Home insurance for landed property homeowners
Unlike HDB or condominium homeowners, landed property homeowners are directly responsible for their maintaining and protecting their home. You’re also exposed to certain types of home damage that building-dwellers don’t have to worry about. For example, landed properties in these flood-prone areas (Source: CNA) are more likely to get impacted by flash floods caused by heavy downpours. Landed homes are also vulnerable to damage from falling trees and branches.
Given that you’ve spent millions to purchase, renovate, and furnish your home, it makes sense to insure it. Home insurance isn’t expensive and well worth the cost, especially when you consider the expense that will go into reconstructing even the smallest landed home.
Home insurance for renters
Most renters in Singapore assume that their landlord’s home insurance will cover the damage if a fire, flood, or break-in happens at their rented home. However, only the actual structure of the dwelling, and any furniture or appliances that belong to the landlord, will be covered by your landlord’s insurance. If you don’t have your own home insurance policy, any theft or damage made to your clothes, furniture, or electronics need to be paid out of pocket.
Home insurance for renters is incredibly affordable and well worth the cost, especially if you have top-of-the-line appliances, furnished the entire place yourself, or keep other valuable items at home.
How to choose the right home insuranceBefore choosing a home insurance plan, spend a few minutes to understand how much coverage you need, to ensure you are neither under-insured nor over-insured.
Know the difference between under-insurance and over-insuranceHome insurance is meant to cover the costs to restore your property to its previous undamaged state, if it was completely destroyed. You should insure your home for its full reinstatement cost - the amount it will take to restore your home’s structure, redo your renovations, replace your damaged furniture, buy new appliances, and purchase new clothes or other belongings.
If you insure your building, renovations, and contents for less than its full reinstatement cost, then you are under-insured. In case the unthinkable happens and your property is completely destroyed, you will only be able to claim for a portion of the full reinstatement cost.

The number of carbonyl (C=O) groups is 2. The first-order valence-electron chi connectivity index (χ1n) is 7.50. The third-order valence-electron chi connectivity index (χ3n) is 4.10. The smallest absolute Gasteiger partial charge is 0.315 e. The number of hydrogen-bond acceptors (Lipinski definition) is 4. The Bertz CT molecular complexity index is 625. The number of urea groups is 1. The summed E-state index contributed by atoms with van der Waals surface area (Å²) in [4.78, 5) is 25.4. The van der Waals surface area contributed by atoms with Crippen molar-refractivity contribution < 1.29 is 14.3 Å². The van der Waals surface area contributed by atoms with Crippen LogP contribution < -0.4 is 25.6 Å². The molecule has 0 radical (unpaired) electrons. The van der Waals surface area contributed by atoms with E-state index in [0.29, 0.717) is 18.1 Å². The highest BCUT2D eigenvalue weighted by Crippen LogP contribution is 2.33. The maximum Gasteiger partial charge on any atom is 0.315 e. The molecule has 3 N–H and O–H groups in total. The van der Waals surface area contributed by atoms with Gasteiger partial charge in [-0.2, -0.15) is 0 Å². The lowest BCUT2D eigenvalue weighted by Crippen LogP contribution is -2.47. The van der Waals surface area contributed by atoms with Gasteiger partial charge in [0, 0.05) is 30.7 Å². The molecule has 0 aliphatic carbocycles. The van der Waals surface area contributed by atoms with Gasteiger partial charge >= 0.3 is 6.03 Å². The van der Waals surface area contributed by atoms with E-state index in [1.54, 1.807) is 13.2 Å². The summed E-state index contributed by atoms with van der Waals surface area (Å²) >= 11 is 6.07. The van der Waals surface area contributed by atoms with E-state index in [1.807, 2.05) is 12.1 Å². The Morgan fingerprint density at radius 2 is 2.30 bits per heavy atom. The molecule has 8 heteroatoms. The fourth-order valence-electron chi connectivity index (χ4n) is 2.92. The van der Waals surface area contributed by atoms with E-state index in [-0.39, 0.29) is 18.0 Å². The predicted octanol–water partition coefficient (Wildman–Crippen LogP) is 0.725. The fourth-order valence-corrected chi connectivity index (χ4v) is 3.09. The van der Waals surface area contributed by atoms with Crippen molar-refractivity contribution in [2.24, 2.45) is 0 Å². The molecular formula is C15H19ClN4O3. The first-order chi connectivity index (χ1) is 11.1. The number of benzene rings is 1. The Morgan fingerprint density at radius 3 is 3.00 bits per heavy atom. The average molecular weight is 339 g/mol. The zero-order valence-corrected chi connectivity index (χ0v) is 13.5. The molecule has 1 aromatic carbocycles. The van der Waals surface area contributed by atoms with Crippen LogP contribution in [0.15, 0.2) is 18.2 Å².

Meanwhile, if you get coverage that is more than your home’s full reinstatement cost, you are over-insured. This means you are paying more than you need, for extra coverage that you cannot claim.
Here’s an example of how under-insurance and over-insurance impacts you:
|Example of Home Under-Insurance and Over-Insurance|
|Cover||Full Reinstatement Cost||Insurance Coverage You Have Chosen
|Insurance Coverage You Have Chosen
|Building and renovations||$500,000||$200,000||$600,000|
|Contents (furniture, appliances, personal belongings)||$50,000||$10,000||$70,000|
Let’s say you bought a flat, which you renovated to your taste, with appliances and furniture you love. The cost of restoring it to its original undamaged state is $500,000, while the cost of your belongings is $50,000. These are the amounts that you should insure your home for.
However, you only got a building and renovations cover of $200,000, which is just 40% of the reinstatement cost. In case your home gets totally damaged, you will get the $200,000 you insured your home for, which only covers 40% of the loss. This is considered under-insurance, because you aren’t completely covered for the full cost of restoring your home.
What if you got a building and renovation cover of $600,000? This is considered over-insurance, because you are paying for coverage that exceeds your home’s actual reinstatement cost. Despite insuring it for a higher amount, you will only receive $500,000 if your home is totally damaged, because this is the cost that it takes to restore your home to its undamaged state.
Get an estimate for your building and renovations coverMost HDB and condo homeowners already have building cover from HDB fire insurance or the building MC. When figuring out the reinstatement cost, you should look at insuring the cost of your home renovations and its contents. This is the cost it will take to redo your renovations and furnish your home back to its original state. Your contractor can give you an estimate for this, or you can obtain an estimate from a qualified quantity surveyor or property valuer.
Landed homeowners will need building coverage on top of renovation cover. Your contractor should be able to advise you on how much it will cost to restore your home’s foundations and structure.
Tenants do not need to worry about building cover, as your landlord would have already purchased this. Only get renovation cover if you have renovated your rented home in any way. You can get an estimate of the reinstatement costs from your contractor.